I did something stupid yesterday. As I sat down to deal with the huge pile of work I had to do for my various other jobs that pay my rent, I took a minute to comb the headlines and found myself opening The Daily Beast’s interview with Whitney Cummings about her new special, now streaming on OnlyFans TV. I should really know better by now.
I wrote a few weeks ago of a bad habit endemic among comics, a tendency to view everything through the lens of how to joke about it. Reality, no matter how raw or bloody, becomes an abstraction through this lens, a series of premises and angles. A few days after I made this argument, I encountered a somewhat more concise version published almost eight decades ago. In his new history of the culture wars, Outrageous, the comedy historian Kliph Nesteroff cites an editorial Variety ran in 1945, in the midst of a decade rife with debates about racist comedy in vaudeville and on the radio:
Comedians persist in being among the worst offenders against racial minorities. This is not because comedians are biased, but because so many are thoughtless of consequences. Anything for a giggle. Moreover, a comedian’s habit of thinking exclusively in terms of gags . . . often makes him unwilling to admit—when challenged—that much of what used to be innocent fun is now vicious political propaganda . . . They do not acknowledge the offense, protest good intention, or indicate a disposition to watch more carefully in the future. Instead they counter-attack.
I’ll have more to say about Outrageous when it comes out later this month. For now, let’s keep this passage in mind as we read Whitney Cummings explain “Why she wanted to tackle the transgender issue from a female perspective”:
I’ve always made fun of everyone, which is our job as comedians. To go, “I’m not gonna make fun of this group,” that to me feels patronizing and like you can’t handle it, and you’re made of glass, and it’s accusing people of not being smart enough to understand nuance and have a sense of humor. I have a lot of trans friends. They have some of the best senses of humor. You have to have a sense of humor if you’re trans and you go through life being ridiculed and having to defend yourself and getting bullied. I also found it very weird that it was all men weighing in on it, too, because I was like, they’re taking our trophies. They’re taking our sports. If someone’s going to be mad, it should be us. So I thought it was an interesting way to do some commentary around that with an angle that I hadn’t seen. If I couldn’t find an angle that no one had seen, it would just feel exploitative and like trying to talk about something popular or something incendiary for no reason.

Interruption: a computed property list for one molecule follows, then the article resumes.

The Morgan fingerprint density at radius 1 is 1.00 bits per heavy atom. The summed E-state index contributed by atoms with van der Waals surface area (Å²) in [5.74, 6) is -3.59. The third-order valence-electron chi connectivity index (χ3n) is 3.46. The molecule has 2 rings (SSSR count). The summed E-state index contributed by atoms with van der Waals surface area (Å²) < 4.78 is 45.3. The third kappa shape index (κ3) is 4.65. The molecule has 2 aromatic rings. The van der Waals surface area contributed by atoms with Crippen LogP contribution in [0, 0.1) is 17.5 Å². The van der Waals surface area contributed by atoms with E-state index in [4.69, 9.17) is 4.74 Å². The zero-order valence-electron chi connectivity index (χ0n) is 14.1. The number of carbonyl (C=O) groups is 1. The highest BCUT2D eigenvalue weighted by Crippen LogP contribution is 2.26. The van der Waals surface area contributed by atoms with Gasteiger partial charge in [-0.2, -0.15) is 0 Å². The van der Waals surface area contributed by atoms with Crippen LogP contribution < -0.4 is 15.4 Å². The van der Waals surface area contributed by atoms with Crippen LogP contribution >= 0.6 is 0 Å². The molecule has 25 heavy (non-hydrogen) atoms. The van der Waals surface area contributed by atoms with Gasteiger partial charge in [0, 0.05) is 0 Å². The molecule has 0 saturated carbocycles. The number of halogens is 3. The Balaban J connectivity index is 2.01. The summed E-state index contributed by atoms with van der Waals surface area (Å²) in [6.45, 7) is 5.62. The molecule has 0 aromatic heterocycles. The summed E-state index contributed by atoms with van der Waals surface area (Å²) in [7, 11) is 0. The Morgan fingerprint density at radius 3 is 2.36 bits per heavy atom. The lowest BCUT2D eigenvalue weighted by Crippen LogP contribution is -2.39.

The first thing that stands out to me here is Cummings’ argument that it’s the comedian’s job to make fun of everyone: not true, but a telling and popular attitude reminiscent of the myth of objectivity in media, where powerful news publications insist on a view from nowhere that affords equal consideration to the public health expert and the anti-vaxxer, the trans person and the transphobe. Perhaps it is often the comedian’s job to make fun of people, but the comedian who makes fun of everyone is the comedian with no conscience of their own. Which is probably why the folks who claim this philosophy never seem to go after any of the groups persecuting the minorities they so desperately long to make fun of. (Or the sex criminals they work with, or the club owners who exploit them, or…)